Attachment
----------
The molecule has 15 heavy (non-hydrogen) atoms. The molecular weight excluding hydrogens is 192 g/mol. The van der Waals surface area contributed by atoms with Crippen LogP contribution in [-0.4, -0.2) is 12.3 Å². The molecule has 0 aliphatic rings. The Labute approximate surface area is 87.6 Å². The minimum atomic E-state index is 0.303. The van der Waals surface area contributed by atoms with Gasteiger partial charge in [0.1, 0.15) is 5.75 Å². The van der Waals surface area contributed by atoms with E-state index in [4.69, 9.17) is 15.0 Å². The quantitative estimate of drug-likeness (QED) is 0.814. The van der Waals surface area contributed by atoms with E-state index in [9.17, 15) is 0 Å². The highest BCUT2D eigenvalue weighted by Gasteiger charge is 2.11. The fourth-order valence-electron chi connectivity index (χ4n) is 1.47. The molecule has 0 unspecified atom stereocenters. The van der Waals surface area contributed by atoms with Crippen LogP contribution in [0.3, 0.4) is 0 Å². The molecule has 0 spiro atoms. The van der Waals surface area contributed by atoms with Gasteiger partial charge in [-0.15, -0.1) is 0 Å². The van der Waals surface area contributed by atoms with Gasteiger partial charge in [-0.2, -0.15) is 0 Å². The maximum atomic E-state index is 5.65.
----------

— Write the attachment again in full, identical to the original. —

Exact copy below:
The molecule has 15 heavy (non-hydrogen) atoms. The molecular weight excluding hydrogens is 192 g/mol. The van der Waals surface area contributed by atoms with Crippen LogP contribution in [-0.4, -0.2) is 12.3 Å². The molecule has 0 aliphatic rings. The Labute approximate surface area is 87.6 Å². The minimum atomic E-state index is 0.303. The van der Waals surface area contributed by atoms with Gasteiger partial charge in [0.1, 0.15) is 5.75 Å². The van der Waals surface area contributed by atoms with E-state index in [4.69, 9.17) is 15.0 Å². The quantitative estimate of drug-likeness (QED) is 0.814. The van der Waals surface area contributed by atoms with E-state index in [9.17, 15) is 0 Å². The highest BCUT2D eigenvalue weighted by Gasteiger charge is 2.11. The fourth-order valence-electron chi connectivity index (χ4n) is 1.47. The molecule has 0 unspecified atom stereocenters. The van der Waals surface area contributed by atoms with Crippen LogP contribution in [0.3, 0.4) is 0 Å². The molecule has 0 spiro atoms. The van der Waals surface area contributed by atoms with Gasteiger partial charge in [-0.15, -0.1) is 0 Å². The van der Waals surface area contributed by atoms with Gasteiger partial charge in [-0.2, -0.15) is 0 Å². The maximum atomic E-state index is 5.65.